Rice says diplomacy stillmay work with Iran

4th February 2005, Comments 0 comments

4 Februrary 2005, BERLIN - US Secretary of State Condoleezza Rice emerged from talks in Berlin on Friday with German Chancellor Gerhard Schroeder saying diplomacy still may work with Iran, despite Teheran's unwillingness to abide by international nuclear strictures. Stressing that the United States is not at present considering military intervention, Rice said, "The Iranians to date ... have not demonstrated they are willing to live up to their international obligations." "Diplomacy can work in this case,"

4 Februrary 2005

BERLIN - US Secretary of State Condoleezza Rice emerged from talks in Berlin on Friday with German Chancellor Gerhard Schroeder saying diplomacy still may work with Iran, despite Teheran's unwillingness to abide by international nuclear strictures.

Stressing that the United States is not at present considering military intervention, Rice said, "The Iranians to date ... have not demonstrated they are willing to live up to their international obligations."

"Diplomacy can work in this case," Rice said. But she added, "it would only work if there is trans-Atlantic unity."

"I really do hope the Iranians will take the opportunity that is being presented to them," she said at a news conference in Berlin.

Schroeder gave Rice assurances of help in restoring democracy in Iraq but cautioned against military intervention in Iran.

Rice arrived from London, where she accused Iran of "destabilising activities" but said Washington had no plan to attack the country "at this point in time."

Schroeder said, "On Iran it is important to note that Iran has a right to use nuclear technology for peaceable uses but under no circumstances can Iran use nuclear energy for development of weapons."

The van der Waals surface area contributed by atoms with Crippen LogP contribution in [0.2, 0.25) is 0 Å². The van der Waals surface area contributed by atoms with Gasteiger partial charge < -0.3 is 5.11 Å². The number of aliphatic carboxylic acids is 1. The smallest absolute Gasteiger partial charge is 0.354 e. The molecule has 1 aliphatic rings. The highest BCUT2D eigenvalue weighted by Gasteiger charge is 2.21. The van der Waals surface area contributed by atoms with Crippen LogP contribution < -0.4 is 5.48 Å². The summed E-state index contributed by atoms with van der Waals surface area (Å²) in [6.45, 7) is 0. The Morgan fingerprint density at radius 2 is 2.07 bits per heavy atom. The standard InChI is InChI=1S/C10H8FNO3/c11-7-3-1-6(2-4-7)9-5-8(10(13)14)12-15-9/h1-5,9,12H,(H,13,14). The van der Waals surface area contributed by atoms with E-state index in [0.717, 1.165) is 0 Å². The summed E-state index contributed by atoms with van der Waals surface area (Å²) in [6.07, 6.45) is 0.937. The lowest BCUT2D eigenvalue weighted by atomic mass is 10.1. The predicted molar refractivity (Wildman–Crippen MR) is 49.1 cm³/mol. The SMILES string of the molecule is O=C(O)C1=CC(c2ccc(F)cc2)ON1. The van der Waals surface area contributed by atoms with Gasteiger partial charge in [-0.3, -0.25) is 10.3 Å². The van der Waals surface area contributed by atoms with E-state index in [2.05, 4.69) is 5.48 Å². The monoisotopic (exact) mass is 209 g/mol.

Schroeder added, "Germany, France and Britain are ready to do anything to see that a political diplomatic resolution is achieved."

He played down differences on Iran between Berlin and Washington.

"I understood President (George W.) Bush in his state-of-the-union address to state that he is a friend of democracy and I don't think we are discussion whether anybody is pro-democracy or not, but instead we are discussing what tools to use," Schroeder said.

Rice concurred, saying, "The people of Iran have the right to have their aspirations confirmed."

Schroeder added, "We feel that now is the time for our diplomacy to put our alliance to work in the service of great goals."

Rice, on her first trip abroad as U.S. Secretary of State, said earlier in London that there is "complete unity of purpose" between Europe and the U.S. on the "challenges we face in dealing with Iran."

Rice said while "no-one could ever take any options off the table of a U.S. President", there were currently no plans to attack Iran militarily.

"That question is simply not on the agenda at this point", said Rice, adding: "There are still plenty of diplomatic means to get Iran to their obligations."

She rejected the notion of a split between the US and Europe over Iran's nuclear threat. "It is the Iranians who are isolated on this issue, not the US", she said.

But the US secretary of state, who leaves Berlin on Saturday for a number of other European capitals before visiting the Middle East next week, also made clear that she was on a fence-mending trip following deep US-European divisions over Iraq.

The "joy" over the recent elections in Iraq was shared "also by those who questioned military action", Rice said.

"I think now we have the opportunity to put the divisions behind us and work with a united international community to support a successful constitutional process."

Ties between Berlin and Washington have been strained since mid- 2002 when Schroeder, campaigning for re-election, stated flatly that he opposed any US-led military intervention in Iraq. 

DPA

Subject: German news

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